What do you think of Hugo Chávez, his savvy use of the media, and his plans for Venezuela's revolutionary future?
I greet Frontline's initiative to broadcast to American audiences the current political and social in Venezuela. Becasue several comments in this forum make me believe that like in Europe, some people in the US have a romance with socialism, I decided to participate as well.
A message claiming social justice, equality, and opportunities is always going to appeal; that is the Venezuela's tragedy.
As your documentary properly portrays, structural problems inherited from a highly corrupted and inefficient democracy bolted Mr. Chavez to power. After 10 years of his government, these problems are only worse.
Paradoxically, this situation happens in the midst of biggest windfall of oil revenues in the country's history, a social polarization that skirts hatred, and the first biggest exodus of the Venezuelan middle class (now mostly living overseas). The message is still there, every Sunday in his "Alo Presidente", but that is about it.
Things that were missed in your investigation are: the use of radical violence for Mr. Chavez' sopporters against opposition (which not entirely belong to middle class, as recent elections show), the direct penetration of state institutions (Supreme Court, National Assembly, National Electoral Collegue) by Mr. Chavez, the political prisioners currently in jails because of illed-judiciary processes, and the permanent persecution of public dissidents and oppostion in general. Finally, I respectfully believe the PDVSA conflict of 2002-2003 was portreyed improperly. Although most PDVSA managers were certainly well-educated and viewed as sort of elite, PDVSA itself was not perceived by the country as such, but as an institution of merit and progress. Many modest and humble but hard-working and academically talented people worked there (including myself), and believe me, I never felt discriminated while working there until Mr. Chavez took its control.
As I learned while living there in the US several years ago, the solution to social injustice are not hand-outs from a "caudillo. Forget about what only appeals and let's have a romance with things that have really matter; let's live for democracy.
I'm Venezuelan, born and raised. Currently residing in the US, and missing the country I grew up in and the people I love back home.I just want to mention something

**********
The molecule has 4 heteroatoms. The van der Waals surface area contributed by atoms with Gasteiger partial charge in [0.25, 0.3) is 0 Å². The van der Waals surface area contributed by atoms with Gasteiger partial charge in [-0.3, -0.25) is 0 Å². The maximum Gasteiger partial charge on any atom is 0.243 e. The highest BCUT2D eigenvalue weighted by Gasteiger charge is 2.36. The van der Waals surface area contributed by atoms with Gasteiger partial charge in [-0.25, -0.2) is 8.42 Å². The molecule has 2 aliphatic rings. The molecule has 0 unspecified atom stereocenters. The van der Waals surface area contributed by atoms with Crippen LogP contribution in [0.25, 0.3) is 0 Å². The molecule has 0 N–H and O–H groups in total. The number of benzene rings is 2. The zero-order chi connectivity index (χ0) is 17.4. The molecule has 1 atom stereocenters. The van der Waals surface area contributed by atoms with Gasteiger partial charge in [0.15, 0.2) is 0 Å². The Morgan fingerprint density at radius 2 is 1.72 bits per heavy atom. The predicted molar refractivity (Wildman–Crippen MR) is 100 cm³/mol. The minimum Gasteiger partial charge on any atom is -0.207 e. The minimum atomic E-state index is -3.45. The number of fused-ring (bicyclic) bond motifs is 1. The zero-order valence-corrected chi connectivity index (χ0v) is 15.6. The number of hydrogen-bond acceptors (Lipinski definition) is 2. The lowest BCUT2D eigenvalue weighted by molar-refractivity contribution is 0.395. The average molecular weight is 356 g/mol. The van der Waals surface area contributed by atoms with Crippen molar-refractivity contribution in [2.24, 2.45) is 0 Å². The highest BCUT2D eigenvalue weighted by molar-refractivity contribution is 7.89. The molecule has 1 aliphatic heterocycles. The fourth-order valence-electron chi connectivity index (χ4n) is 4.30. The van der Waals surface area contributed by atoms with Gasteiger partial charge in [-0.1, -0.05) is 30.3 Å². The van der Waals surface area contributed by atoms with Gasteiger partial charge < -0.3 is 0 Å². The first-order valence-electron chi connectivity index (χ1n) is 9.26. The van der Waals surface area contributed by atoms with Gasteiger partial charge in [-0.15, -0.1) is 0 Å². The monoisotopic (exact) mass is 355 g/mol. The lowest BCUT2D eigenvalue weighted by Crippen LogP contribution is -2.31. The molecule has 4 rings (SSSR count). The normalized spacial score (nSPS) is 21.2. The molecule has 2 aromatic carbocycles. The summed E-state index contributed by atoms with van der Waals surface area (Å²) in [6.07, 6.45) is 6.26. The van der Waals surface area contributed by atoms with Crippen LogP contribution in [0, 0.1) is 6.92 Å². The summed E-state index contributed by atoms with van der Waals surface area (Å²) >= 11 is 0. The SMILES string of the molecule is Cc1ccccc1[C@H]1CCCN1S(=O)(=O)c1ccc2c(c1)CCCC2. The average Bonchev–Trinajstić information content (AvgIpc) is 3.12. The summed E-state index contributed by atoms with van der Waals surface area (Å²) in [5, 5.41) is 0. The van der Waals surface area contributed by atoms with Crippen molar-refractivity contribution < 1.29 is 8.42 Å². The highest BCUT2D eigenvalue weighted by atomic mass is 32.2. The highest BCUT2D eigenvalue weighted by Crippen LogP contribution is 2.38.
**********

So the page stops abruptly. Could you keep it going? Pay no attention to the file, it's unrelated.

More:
If anything, the documentary was too kind in the way they presented the venezuelan government and the deteriorating situation in the country. Understand that in this case it's EASY to paint the venezuelan government on a negative light, that's because considering the facts, very little has been accomplished in 10 years of government (TEN years and counting).
Considering insecurity, inflation, education, health, infraestructure, not a single of those aspects is in better shape than a decade ago. There're arguments on both sides, health issues? - He brought in cuban "doctors" to help; yes, but our own doctors are better trained, abundant ready and willing to work.
People are getting sicker from the herbs being prescribed by those "specialists" and have to turn to an actual certified doctor with 7 years of medical education under his belt to help, sometimes too late. The situation is worse off because, what little funding hospitals that could actually help received, was diverted to an initiative (with maybe good intentions) but ultimately carried out in as innefficient a manner as possible, it was in reality more a publicity stunt than an actual remedy. Same with the educational and employment programs.
There's freedom of expression, certainly, but at your own and very real, risk. Reporters have been attacked while working, public figures are prosecuted and harrased. If anyone is to doubt that risk, consider the case of RCTV, a TV channel closed after 75 years of -almost- non-stop airing. It was only closed for a few days during the dictatorship of Marcos Perez Jimenez... Closing one of the TV networks with highest audience in the country (and then appropriating their equipment), and hanging that same threat over the other media heads was all it took to "keep them in line", so to speak. News shows now only portray pro-officialist news (which is hard to find, so there's rarely any news at all). Negative reports are no longer aired, this doesn't limit to criticism of the government, this also includes crime and inflation numbers.
I watched with interest your show. I lived in Venezuela when I was younger and can understand why the poor admire and follow Chavez. I can also understand why the middle and upper classes loath him.
He represents the (false) hope of millions who have nothing. But to be sure, many of the ailments that the Venezuelan poor suffer are a product of their own doing.
As I remember from my youth, the basic failure of the Venezuelan society in general is the total lack of a work ethic. I remember people demanding that they deserved and be provided a better house and more money simply because Venezuela is a "rich" country. They never considered the possibility that they needed to spend time and effort working to produce the wealth necessary to afford such lifestyle.